Running on the non ERS battery for a few seconds rather than on the alternator for a few seconds may well be worth it. An alternator that that can handle peak loads two times over doesn't need to be taking power when the car is accelerating hardest and loses most time for it. Of course the battery needs to take up the slack. Luckily, cars have a minimum weight so a larger battery needs not reduce performance. Ideally an alternator would engage only when the car is braking or on low throttle.

 

according to F1Technical:

 

There is no alternator. The ancillaries are supplied by the ES and/or the MGU-H/MGU-K (which also supply the ES).

This is also an answer to @Platinum Zealot’s query about whether the MGU-K is the alternator substitute.



#1723 ferrarista

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Posted 14 November 2019 - 11:26

I don't really get this latest TD. Surely adding anything to the fuel is strictly forbidden by the rules anyway. Seems to me that these latest clarifications are not actually closing loopholes but just reiterating something that is already covered.

like we know 2+2=4?

Well FIA confirms with the recent directives that 2+2=4 just in case those Italian idiots think it’s 3 or 5 😁

#1724 Jvr

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Posted 14 November 2019 - 11:45

Yeah, so where does the extra power come from then, fuel flow limit being the same and strict parc fermee rules in place?

Since it is about one hot lap, the teams can run the PU in an unsustainable mode from energy budget point of view. This means that on the next lap e.g. the battery is completely empty and in the race the car would be a sitting duck to competition next lap due to missing electrical energy boost from the Battery to MGU-K, which is limited to 2MJ per lap.

Also, as suggested in some earlier posts, they can run some exotic MGU-H/turbo wastegate operations that also make no sense in a sustainable lap after lap power delivery during the race.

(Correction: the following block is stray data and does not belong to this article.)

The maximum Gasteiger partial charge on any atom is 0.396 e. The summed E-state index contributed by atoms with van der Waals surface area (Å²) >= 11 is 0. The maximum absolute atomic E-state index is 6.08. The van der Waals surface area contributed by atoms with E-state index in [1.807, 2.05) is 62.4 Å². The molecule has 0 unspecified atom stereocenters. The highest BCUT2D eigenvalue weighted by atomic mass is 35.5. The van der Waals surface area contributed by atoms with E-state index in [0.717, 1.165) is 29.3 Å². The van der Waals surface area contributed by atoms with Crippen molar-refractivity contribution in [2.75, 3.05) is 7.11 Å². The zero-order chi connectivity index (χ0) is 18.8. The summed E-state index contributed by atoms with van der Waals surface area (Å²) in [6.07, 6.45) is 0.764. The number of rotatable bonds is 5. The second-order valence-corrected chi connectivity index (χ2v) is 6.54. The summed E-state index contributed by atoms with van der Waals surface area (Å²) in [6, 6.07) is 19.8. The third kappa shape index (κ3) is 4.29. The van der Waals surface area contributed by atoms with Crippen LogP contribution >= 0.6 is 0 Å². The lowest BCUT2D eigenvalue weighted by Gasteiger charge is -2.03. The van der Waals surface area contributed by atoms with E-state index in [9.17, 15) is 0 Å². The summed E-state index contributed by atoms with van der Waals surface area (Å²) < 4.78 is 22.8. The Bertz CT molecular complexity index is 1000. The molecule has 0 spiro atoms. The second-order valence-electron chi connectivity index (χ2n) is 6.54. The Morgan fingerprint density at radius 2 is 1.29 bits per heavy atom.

#1725 CL16

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Posted 14 November 2019 - 12:10

Yeah basically because there isn’t much to play for now the FIA are sorting out the legality now before next season.

#1726 CSF

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Posted 14 November 2019 - 12:11

Can we go back to 2013 and ban Mercedes design for 2014? That would make everyone "equal" as Toto suddenly is calling for in 2020.  :lol:



#1727 Okyo

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Posted 14 November 2019 - 12:25

I rather hope Ferrari will continue smashing the top speed lists with the new engine for Leclerc just to show a finger to a certain team. 

 

But if they don't, oh well  :p



#1728 LightningMcQueen

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Posted 14 November 2019 - 12:28

Can we go back to 2013 and ban Mercedes design for 2014? That would make everyone "equal" as Toto suddenly is calling for in 2020. :lol:


Problem is Mercedes just did a better job, as evidenced by the field closing up.. the loopholes they had exploited were closed down..

All of the clarifications so far have been illegal, if Ferrari genuinely has done a far better job of putting down power without breaking the rules (which already existed and are now being clarified) then they’ve got nothing to be concerned about.

#1729 Marklar

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Posted 14 November 2019 - 12:34

like we know 2+2=4?

Well FIA confirms with the recent directives that 2+2=4 just in case those Italian idiots think it’s 3 or 5 😁

The FIA let Renault run with an illegal system for 4 years and would have never notice until Racing Point protested, so yes, 2+2=4 questions to the FIA make sense if you consider thir sheer incompetence.

#1730 Hela

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Posted 14 November 2019 - 12:38

It's funny how Ferrari fans are so against clarifications by other teams but conveniently forget how they clarified suspension rules that affected Redbull and Mercedes 2 years ago. I bet most are sweating and will be staring at the speed traps in hope this has not ruined their car performance. FP and qualy will be so interesting, I can just picture it 

 

He had DRS open, no he didn't, he got a tow, not it was sheer grunt.........  He was affected by the bump in T1..........  :drunk: 


Edited by Hela, 14 November 2019 - 12:39.


#1731 femi

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Posted 14 November 2019 - 16:27

This is all getting a bit annoying. And Red Bull of all teams making the most noises. Ferrari should have pressed on with RBR’s flexi wings - they did pass the load test but had Ferrari done the same by sending FIA all kinds of examples then perhaps the TDs would have been issued which would have put a stop to them. And what about the suspension adjustment device which was found in their cars that Horner claimed ‘was there but never used’ or something to that effect? That was RBR caught with an illegal device on their cars red handed. And they had the gall to throw this cheating allegations around with their out of control driver going as far as calling Ferrari cheats.

Not for me, I am grinning from ear to ear!



#1732 pup

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Posted 14 November 2019 - 16:40

From Honda:
So it seems Honda are also convinced someone is cheating.